How do you make your repertoire choices?

I play whatever music interests me, and my tastes change constantly. At the moment I am working on a eclectic mix of John Cage, Beethoven, Liszt, Debussy, Messiaen, and Schubert. Mostly Schubert, it must be said, as I am working on the big A Major Sonata (D959).

Favourite pieces to perform? Listen to?

I love performing Bach – his music can have a very steadying effect on the audience and is always a good concert opener. I also love playing Liszt.

Listening to at the moment – Scriabin Preludes, Morton Feldman, John Cage, late Schubert chamber music.

Who are your favourite musicians?

Richter, Gould, Tortelier, De Peyer, Perahia, Lupu, Pires, Hamelin, Anderszewski, Uchida, Alison Goldfrapp, Kate Bush, Joni Mitchell.

Most memorable concert experience?

It has to be Steven Osborne’s performance of the complete Vingt Regards of Olivier Messiaen at the Queen Elizabeth Hall earlier this year. Not only for the feat of stamina required to play the entire work without an interval, but the extreme concentration and intense focus which Osborne maintained throughout the performance. It was beautiful, moving, and incredibly profound.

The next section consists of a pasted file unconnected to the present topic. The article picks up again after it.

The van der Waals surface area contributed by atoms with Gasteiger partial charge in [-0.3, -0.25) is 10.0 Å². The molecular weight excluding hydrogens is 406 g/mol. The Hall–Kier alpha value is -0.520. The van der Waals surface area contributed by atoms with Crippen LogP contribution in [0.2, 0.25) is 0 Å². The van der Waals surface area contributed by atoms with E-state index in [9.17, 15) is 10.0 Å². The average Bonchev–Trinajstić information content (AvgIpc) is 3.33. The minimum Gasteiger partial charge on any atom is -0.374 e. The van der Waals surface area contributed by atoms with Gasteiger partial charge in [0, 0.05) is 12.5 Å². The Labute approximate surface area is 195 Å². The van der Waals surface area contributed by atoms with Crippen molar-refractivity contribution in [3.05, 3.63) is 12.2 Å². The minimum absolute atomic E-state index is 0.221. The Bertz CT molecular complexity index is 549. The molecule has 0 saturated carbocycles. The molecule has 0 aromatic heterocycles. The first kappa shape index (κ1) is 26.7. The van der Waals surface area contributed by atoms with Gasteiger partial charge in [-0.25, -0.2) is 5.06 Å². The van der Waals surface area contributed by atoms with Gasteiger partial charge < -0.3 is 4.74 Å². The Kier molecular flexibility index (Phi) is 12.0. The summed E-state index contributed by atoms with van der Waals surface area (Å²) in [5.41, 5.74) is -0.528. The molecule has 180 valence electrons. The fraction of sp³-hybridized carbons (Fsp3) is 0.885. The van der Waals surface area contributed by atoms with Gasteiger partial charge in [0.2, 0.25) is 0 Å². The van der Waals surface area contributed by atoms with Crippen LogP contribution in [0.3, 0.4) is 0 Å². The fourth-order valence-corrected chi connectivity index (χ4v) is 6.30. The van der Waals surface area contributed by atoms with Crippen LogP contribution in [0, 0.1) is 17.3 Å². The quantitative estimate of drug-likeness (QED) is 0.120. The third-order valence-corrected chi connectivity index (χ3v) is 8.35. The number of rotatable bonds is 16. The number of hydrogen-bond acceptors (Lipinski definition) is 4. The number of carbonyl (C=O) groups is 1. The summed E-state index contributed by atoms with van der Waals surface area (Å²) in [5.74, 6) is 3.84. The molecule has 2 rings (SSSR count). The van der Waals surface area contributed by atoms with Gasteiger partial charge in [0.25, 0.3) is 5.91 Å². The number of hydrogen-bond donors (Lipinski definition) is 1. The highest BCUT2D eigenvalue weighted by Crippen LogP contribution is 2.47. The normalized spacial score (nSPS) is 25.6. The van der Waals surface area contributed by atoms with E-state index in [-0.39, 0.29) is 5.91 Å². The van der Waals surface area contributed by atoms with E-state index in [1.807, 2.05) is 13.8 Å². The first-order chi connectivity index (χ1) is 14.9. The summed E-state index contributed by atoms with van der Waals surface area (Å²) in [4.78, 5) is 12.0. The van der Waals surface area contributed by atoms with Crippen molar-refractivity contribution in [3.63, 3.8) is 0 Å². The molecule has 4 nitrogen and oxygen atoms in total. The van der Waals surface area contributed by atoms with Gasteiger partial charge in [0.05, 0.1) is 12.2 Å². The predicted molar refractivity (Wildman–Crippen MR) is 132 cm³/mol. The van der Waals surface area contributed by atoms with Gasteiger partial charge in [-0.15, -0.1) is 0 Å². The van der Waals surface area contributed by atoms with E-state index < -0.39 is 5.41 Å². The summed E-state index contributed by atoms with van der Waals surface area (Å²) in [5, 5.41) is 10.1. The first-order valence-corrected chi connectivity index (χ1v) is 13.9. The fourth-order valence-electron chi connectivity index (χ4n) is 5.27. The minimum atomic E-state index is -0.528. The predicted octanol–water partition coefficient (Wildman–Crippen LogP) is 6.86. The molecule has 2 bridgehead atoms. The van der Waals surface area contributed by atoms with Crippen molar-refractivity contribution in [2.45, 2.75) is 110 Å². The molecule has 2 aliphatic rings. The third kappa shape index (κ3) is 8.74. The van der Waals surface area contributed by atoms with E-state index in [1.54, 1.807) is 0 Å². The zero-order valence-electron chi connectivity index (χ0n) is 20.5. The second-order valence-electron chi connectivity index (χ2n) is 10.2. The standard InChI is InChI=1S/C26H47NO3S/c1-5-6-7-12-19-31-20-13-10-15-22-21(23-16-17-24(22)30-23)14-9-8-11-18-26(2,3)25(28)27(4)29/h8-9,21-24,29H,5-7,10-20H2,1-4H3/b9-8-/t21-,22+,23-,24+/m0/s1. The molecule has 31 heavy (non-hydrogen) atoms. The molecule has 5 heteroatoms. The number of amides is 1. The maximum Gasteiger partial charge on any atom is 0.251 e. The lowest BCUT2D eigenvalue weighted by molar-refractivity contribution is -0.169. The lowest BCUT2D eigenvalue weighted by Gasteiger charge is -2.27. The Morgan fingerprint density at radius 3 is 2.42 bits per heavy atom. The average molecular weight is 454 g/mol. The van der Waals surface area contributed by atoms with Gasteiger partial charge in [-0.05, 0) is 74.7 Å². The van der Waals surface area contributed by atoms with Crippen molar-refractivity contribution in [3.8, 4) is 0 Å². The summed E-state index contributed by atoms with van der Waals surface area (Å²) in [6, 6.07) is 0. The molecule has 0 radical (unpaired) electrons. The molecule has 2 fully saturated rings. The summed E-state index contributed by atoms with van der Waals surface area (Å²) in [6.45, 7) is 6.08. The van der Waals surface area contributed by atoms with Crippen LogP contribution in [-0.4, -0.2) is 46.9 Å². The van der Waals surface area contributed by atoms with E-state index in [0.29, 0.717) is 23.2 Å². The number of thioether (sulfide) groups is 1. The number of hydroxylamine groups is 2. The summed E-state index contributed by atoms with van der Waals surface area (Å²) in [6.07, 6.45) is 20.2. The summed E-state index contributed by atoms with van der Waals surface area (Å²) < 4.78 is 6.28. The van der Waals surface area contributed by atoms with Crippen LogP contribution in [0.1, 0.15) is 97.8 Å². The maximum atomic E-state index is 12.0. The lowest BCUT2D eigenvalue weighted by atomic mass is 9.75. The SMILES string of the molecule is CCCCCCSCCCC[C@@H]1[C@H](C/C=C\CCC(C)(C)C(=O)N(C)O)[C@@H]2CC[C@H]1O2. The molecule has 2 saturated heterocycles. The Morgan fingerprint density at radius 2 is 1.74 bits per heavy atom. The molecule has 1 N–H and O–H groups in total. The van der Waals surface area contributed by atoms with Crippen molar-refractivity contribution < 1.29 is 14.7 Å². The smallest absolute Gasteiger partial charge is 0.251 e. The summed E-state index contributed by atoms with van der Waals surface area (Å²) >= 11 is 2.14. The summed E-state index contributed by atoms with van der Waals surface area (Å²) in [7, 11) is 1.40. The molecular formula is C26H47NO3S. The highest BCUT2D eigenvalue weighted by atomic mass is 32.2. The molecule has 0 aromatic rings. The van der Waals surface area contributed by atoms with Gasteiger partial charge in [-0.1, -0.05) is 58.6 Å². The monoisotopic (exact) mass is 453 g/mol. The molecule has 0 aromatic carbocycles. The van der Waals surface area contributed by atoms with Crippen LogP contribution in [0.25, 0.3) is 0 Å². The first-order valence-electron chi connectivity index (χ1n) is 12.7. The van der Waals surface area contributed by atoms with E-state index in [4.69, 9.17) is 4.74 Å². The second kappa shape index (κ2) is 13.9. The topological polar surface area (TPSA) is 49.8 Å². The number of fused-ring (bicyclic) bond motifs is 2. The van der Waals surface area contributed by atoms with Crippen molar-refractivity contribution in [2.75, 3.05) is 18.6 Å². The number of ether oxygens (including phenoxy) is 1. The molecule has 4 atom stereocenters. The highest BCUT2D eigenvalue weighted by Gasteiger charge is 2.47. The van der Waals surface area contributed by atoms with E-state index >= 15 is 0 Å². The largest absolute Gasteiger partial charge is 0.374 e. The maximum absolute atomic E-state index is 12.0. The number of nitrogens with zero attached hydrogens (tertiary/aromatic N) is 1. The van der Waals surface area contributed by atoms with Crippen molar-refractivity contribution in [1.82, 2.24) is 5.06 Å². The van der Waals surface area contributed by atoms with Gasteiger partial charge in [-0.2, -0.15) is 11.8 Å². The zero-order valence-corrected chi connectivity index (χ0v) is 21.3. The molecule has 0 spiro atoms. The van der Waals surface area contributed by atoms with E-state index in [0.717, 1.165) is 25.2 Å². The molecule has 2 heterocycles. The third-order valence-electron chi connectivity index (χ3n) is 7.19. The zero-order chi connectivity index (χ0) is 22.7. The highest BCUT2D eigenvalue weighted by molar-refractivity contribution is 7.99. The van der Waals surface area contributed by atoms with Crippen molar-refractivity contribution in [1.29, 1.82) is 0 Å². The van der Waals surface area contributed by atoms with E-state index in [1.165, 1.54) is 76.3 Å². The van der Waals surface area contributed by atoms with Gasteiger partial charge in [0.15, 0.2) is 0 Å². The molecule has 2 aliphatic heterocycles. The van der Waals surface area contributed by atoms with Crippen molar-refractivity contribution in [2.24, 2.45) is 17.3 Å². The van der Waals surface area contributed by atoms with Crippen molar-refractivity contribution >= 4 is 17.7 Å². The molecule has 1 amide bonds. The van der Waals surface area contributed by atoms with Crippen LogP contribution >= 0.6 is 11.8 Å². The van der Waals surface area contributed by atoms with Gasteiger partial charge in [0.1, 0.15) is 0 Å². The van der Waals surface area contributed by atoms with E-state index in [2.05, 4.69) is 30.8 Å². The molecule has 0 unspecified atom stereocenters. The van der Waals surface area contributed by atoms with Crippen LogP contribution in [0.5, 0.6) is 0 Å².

What do you consider to be the most important ideas and concepts to impart to aspiring musicians?

Be true to your musical self and try not to be distracted or downhearted by what others in your profession are doing. Don’t endlessly compare yourself to your peers or to others in your profession. Navigate your own course and true to find your own musical identity and voice.

Live and love life fully: go to concerts, exhibitions, films, read, eat, socialise, enjoy. Everything feeds the artistic temperament!

What are you working on at the moment?

Schubert – Piano Sonata D959, Impromptu in A-flat D935/1, Beethoven Piano Sonata Op 26, Liszt Paysage (from Transcendental Etudes), various shorter works by a variety of composers including John Cage, Scriabin and Messiaen

How did the South London Concert Series come about?